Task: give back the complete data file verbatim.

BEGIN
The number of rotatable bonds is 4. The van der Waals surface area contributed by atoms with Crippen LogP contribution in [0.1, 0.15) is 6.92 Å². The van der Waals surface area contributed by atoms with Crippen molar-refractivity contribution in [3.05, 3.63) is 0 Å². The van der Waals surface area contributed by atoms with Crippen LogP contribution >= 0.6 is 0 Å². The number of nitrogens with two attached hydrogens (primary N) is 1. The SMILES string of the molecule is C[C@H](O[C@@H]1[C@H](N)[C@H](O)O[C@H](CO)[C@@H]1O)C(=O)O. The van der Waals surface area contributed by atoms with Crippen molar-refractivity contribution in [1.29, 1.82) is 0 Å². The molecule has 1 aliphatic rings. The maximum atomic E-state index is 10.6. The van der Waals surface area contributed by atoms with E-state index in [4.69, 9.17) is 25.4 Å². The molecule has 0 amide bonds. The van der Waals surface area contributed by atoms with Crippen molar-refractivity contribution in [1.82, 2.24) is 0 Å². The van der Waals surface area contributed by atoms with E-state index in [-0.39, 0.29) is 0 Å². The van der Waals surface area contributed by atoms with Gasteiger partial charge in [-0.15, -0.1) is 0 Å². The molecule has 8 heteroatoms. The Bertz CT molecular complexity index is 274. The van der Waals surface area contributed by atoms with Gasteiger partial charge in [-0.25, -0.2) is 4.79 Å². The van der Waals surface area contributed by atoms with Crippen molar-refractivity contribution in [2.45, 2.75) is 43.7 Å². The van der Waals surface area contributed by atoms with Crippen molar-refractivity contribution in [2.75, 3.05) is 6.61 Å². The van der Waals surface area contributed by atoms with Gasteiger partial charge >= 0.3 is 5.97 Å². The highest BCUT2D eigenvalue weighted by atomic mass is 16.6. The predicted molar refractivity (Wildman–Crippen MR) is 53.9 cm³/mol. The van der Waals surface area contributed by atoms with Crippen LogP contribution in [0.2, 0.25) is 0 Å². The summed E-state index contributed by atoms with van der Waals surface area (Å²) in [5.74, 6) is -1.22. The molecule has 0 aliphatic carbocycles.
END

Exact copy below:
The number of rotatable bonds is 4. The van der Waals surface area contributed by atoms with Crippen LogP contribution in [0.1, 0.15) is 6.92 Å². The van der Waals surface area contributed by atoms with Crippen molar-refractivity contribution in [3.05, 3.63) is 0 Å². The van der Waals surface area contributed by atoms with Crippen LogP contribution >= 0.6 is 0 Å². The number of nitrogens with two attached hydrogens (primary N) is 1. The SMILES string of the molecule is C[C@H](O[C@@H]1[C@H](N)[C@H](O)O[C@H](CO)[C@@H]1O)C(=O)O. The van der Waals surface area contributed by atoms with Crippen molar-refractivity contribution in [1.29, 1.82) is 0 Å². The molecule has 1 aliphatic rings. The maximum atomic E-state index is 10.6. The van der Waals surface area contributed by atoms with E-state index in [4.69, 9.17) is 25.4 Å². The molecule has 0 amide bonds. The van der Waals surface area contributed by atoms with Crippen molar-refractivity contribution in [1.82, 2.24) is 0 Å². The van der Waals surface area contributed by atoms with E-state index in [-0.39, 0.29) is 0 Å². The van der Waals surface area contributed by atoms with Gasteiger partial charge in [-0.15, -0.1) is 0 Å². The molecule has 8 heteroatoms. The Bertz CT molecular complexity index is 274. The van der Waals surface area contributed by atoms with Gasteiger partial charge in [-0.25, -0.2) is 4.79 Å². The van der Waals surface area contributed by atoms with Crippen molar-refractivity contribution in [2.45, 2.75) is 43.7 Å². The van der Waals surface area contributed by atoms with Crippen molar-refractivity contribution in [2.75, 3.05) is 6.61 Å². The van der Waals surface area contributed by atoms with Gasteiger partial charge >= 0.3 is 5.97 Å². The highest BCUT2D eigenvalue weighted by atomic mass is 16.6. The predicted molar refractivity (Wildman–Crippen MR) is 53.9 cm³/mol. The van der Waals surface area contributed by atoms with Crippen LogP contribution in [0.2, 0.25) is 0 Å². The summed E-state index contributed by atoms with van der Waals surface area (Å²) in [5.74, 6) is -1.22. The molecule has 0 aliphatic carbocycles.